Michelle MacDonald: “Well, you just say they were safe.”

Dede Evavold: “They were safe, yeah. I would even say I knew. Yes, I knew they were safe.”

MacDonald did not respond to a request for comment about the video and her assistance in helping Evavold mask the extent of her involvement in the disappearance of the Rucki sisters.

Missing for 944 days

WhiteHorseRanch1192017
The Dahlen’s ranch in Herman, Minnesota. Picture source: Missing in Minnesota

On November 18, 2015 – 944 days after they disappeared – the girls were found living on a Dahlen’s ranch by law enforcement, headed by the Lakeville Police Department. In total, Samantha and Gianna were held at the White Horse Ranch for 942 days.

David Rucki was awarded full custody of all five of his children in November 2013, while two of his daughters remained missing. David Rucki was reunited with his daughters days after they were found on a rural ranch in northern Minnesota. They live with him and their other siblings at the family’s home in Lakeville.

The Dakota County Attorney’s Office charged four adults for their involvement in the disappearance of the Rucki sisters for 944 days – all were convicted or pleaded guilty.

DSC_8133cropr-275x350MacDonald labeled “person of interest” by law enforcement

MacDonald was labeled in April 2015 as a “person of interest” by the Lakeville Police Department in the disappearance of Samantha and Gianna Rucki.  MacDonald refused to cooperate with the Lakeville Police Department’s investigation into her possible involvement in the disappearance of the sisters  – even after public statements from her that she would cooperate in the investigation. Her criminal defense attorney, Stephen Grigsby, said in 2015 that he would advise MacDonald to not speak with the Lakeville Police Department.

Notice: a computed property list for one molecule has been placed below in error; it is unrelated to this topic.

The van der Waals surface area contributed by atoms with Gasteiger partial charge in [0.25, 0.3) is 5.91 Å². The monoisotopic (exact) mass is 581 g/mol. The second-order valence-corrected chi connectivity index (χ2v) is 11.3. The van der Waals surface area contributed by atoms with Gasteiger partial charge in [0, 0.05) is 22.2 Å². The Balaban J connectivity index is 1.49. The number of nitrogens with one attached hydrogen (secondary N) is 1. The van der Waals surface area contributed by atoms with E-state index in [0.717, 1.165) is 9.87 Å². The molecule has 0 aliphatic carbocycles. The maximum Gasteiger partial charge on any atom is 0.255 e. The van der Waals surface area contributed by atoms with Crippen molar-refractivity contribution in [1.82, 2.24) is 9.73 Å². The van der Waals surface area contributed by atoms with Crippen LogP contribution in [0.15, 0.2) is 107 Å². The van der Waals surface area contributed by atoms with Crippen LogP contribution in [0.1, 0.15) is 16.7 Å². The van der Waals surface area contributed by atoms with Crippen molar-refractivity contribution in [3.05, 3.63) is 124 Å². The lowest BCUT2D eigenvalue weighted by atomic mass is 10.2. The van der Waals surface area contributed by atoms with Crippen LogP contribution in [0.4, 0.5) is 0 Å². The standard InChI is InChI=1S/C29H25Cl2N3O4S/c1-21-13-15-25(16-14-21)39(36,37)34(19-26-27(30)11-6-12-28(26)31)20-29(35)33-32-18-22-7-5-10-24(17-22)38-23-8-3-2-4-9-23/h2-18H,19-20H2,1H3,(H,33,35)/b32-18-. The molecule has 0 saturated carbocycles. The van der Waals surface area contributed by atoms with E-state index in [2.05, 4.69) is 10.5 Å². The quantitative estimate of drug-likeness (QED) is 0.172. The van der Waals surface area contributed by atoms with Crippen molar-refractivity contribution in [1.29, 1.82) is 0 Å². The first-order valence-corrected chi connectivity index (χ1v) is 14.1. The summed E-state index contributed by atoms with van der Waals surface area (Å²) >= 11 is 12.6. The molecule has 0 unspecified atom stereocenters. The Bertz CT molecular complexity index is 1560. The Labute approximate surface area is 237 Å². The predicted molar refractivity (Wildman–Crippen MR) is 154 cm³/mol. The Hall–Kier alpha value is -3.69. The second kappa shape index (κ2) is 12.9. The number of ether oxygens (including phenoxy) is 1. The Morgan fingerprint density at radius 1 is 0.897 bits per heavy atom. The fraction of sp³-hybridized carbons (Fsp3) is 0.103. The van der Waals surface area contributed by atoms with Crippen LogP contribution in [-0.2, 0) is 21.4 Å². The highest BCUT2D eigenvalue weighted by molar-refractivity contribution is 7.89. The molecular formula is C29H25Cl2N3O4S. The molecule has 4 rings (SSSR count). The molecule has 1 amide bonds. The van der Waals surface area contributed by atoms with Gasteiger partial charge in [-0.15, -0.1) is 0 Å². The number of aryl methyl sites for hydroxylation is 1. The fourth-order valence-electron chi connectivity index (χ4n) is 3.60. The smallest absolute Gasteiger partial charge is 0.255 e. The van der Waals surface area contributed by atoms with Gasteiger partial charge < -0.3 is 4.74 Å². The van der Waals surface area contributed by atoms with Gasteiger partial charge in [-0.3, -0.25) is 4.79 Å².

MacDonald was replaced as Grazzini-Rucki’s criminal defense attorney by Grigsby on November 18, 2015 – the same day the Rucki sisters were found by the Lakeville Police Department.

MacDonald disclosed law enforcement considered her a “suspect” in disappearance of Rucki sisters

MacDonald later publicly disclosed law enforcement considered her a “suspect” in the disappearance of the Rucki sisters. MacDonald made this admission in a publication she co-authored

In the publication, MacDonald provides details on a phone conversation she had with Lieutenant Jason Polinski of the Lakeville Police Department. According to MacDonald, Polinski said she was no longer considered a suspect:

“Finally, he said I was no longer a suspect unless someone came in with evidence I participated in the girls’ disappearance and I appeared on early on with eighteen others.”

MacDonald also admits in her publication that she “suspected the only evidence they have is that I’ve been Sandra’s attorney throughout her ordeal.” 

Despite MacDonald’s claims, it is her connection and involvement to both Evavold and Grazzini-Rucki which has made many ask an important question: What did Michelle MacDonald know about the disappearance of the Rucki sisters and when did she know it?

Allison Mann contributed to this story.